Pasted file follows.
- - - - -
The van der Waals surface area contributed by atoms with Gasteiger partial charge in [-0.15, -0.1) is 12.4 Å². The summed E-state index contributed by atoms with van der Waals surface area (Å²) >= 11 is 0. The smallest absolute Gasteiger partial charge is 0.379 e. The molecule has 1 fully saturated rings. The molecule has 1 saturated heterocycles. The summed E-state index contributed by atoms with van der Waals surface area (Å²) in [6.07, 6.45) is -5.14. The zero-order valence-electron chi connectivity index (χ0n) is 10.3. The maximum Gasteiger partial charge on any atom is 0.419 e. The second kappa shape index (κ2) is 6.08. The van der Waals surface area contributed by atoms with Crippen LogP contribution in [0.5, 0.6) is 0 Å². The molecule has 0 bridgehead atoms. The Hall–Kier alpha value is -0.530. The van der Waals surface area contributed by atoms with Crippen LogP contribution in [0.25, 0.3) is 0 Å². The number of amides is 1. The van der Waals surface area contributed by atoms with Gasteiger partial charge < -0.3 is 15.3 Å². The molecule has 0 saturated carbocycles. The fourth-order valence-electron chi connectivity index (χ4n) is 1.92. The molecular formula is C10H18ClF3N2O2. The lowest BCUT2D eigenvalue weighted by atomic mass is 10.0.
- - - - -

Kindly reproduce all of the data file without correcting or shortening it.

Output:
The van der Waals surface area contributed by atoms with Gasteiger partial charge in [-0.15, -0.1) is 12.4 Å². The summed E-state index contributed by atoms with van der Waals surface area (Å²) >= 11 is 0. The smallest absolute Gasteiger partial charge is 0.379 e. The molecule has 1 fully saturated rings. The molecule has 1 saturated heterocycles. The summed E-state index contributed by atoms with van der Waals surface area (Å²) in [6.07, 6.45) is -5.14. The zero-order valence-electron chi connectivity index (χ0n) is 10.3. The maximum Gasteiger partial charge on any atom is 0.419 e. The second kappa shape index (κ2) is 6.08. The van der Waals surface area contributed by atoms with Crippen LogP contribution in [0.5, 0.6) is 0 Å². The molecule has 0 bridgehead atoms. The Hall–Kier alpha value is -0.530. The van der Waals surface area contributed by atoms with Crippen LogP contribution in [0.25, 0.3) is 0 Å². The number of amides is 1. The van der Waals surface area contributed by atoms with Gasteiger partial charge < -0.3 is 15.3 Å². The molecule has 0 saturated carbocycles. The fourth-order valence-electron chi connectivity index (χ4n) is 1.92. The molecular formula is C10H18ClF3N2O2. The lowest BCUT2D eigenvalue weighted by atomic mass is 10.0.